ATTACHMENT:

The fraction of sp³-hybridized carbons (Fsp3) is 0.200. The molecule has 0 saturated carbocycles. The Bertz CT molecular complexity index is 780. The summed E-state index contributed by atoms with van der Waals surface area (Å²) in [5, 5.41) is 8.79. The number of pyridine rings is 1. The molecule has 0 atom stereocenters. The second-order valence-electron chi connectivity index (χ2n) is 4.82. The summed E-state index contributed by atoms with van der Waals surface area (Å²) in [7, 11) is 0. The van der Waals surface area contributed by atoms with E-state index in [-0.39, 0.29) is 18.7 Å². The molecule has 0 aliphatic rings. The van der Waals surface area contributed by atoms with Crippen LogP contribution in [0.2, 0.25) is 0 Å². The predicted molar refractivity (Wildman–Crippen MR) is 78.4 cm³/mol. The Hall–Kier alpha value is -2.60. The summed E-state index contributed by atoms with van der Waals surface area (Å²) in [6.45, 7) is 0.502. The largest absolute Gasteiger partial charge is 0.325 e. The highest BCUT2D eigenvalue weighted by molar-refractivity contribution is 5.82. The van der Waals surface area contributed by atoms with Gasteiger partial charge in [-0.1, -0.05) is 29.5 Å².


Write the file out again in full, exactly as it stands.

The fraction of sp³-hybridized carbons (Fsp3) is 0.200. The molecule has 0 saturated carbocycles. The Bertz CT molecular complexity index is 780. The summed E-state index contributed by atoms with van der Waals surface area (Å²) in [5, 5.41) is 8.79. The number of pyridine rings is 1. The molecule has 0 atom stereocenters. The second-order valence-electron chi connectivity index (χ2n) is 4.82. The summed E-state index contributed by atoms with van der Waals surface area (Å²) in [7, 11) is 0. The van der Waals surface area contributed by atoms with E-state index in [-0.39, 0.29) is 18.7 Å². The molecule has 0 aliphatic rings. The van der Waals surface area contributed by atoms with Crippen LogP contribution in [0.2, 0.25) is 0 Å². The predicted molar refractivity (Wildman–Crippen MR) is 78.4 cm³/mol. The Hall–Kier alpha value is -2.60. The summed E-state index contributed by atoms with van der Waals surface area (Å²) in [6.45, 7) is 0.502. The largest absolute Gasteiger partial charge is 0.325 e. The highest BCUT2D eigenvalue weighted by molar-refractivity contribution is 5.82. The van der Waals surface area contributed by atoms with Gasteiger partial charge in [-0.1, -0.05) is 29.5 Å².